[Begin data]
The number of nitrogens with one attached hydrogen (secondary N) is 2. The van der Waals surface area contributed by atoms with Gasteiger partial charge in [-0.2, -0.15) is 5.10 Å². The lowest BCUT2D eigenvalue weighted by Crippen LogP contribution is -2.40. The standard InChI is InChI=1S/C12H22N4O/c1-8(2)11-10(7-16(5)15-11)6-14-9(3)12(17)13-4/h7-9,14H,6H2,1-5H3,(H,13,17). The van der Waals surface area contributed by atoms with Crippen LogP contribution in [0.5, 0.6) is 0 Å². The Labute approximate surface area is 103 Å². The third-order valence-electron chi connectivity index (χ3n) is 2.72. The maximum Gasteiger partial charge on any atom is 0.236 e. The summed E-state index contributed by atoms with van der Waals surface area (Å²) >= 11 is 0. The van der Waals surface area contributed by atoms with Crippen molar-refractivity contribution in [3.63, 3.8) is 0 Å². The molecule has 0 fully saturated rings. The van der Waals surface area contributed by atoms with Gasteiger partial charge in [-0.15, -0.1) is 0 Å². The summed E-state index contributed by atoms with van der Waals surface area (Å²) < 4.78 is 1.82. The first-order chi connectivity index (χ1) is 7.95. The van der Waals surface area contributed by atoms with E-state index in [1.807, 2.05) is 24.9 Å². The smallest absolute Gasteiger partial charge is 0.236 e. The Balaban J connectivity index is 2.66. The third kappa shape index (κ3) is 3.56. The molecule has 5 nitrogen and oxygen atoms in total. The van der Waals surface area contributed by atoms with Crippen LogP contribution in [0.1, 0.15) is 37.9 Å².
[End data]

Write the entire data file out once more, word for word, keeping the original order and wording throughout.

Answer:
The number of nitrogens with one attached hydrogen (secondary N) is 2. The van der Waals surface area contributed by atoms with Gasteiger partial charge in [-0.2, -0.15) is 5.10 Å². The lowest BCUT2D eigenvalue weighted by Crippen LogP contribution is -2.40. The standard InChI is InChI=1S/C12H22N4O/c1-8(2)11-10(7-16(5)15-11)6-14-9(3)12(17)13-4/h7-9,14H,6H2,1-5H3,(H,13,17). The van der Waals surface area contributed by atoms with Crippen LogP contribution in [0.5, 0.6) is 0 Å². The Labute approximate surface area is 103 Å². The third-order valence-electron chi connectivity index (χ3n) is 2.72. The maximum Gasteiger partial charge on any atom is 0.236 e. The summed E-state index contributed by atoms with van der Waals surface area (Å²) >= 11 is 0. The van der Waals surface area contributed by atoms with Crippen molar-refractivity contribution in [3.63, 3.8) is 0 Å². The molecule has 0 fully saturated rings. The van der Waals surface area contributed by atoms with Gasteiger partial charge in [-0.15, -0.1) is 0 Å². The summed E-state index contributed by atoms with van der Waals surface area (Å²) < 4.78 is 1.82. The first-order chi connectivity index (χ1) is 7.95. The van der Waals surface area contributed by atoms with E-state index in [1.807, 2.05) is 24.9 Å². The smallest absolute Gasteiger partial charge is 0.236 e. The Balaban J connectivity index is 2.66. The third kappa shape index (κ3) is 3.56. The molecule has 5 nitrogen and oxygen atoms in total. The van der Waals surface area contributed by atoms with Crippen LogP contribution in [0.1, 0.15) is 37.9 Å².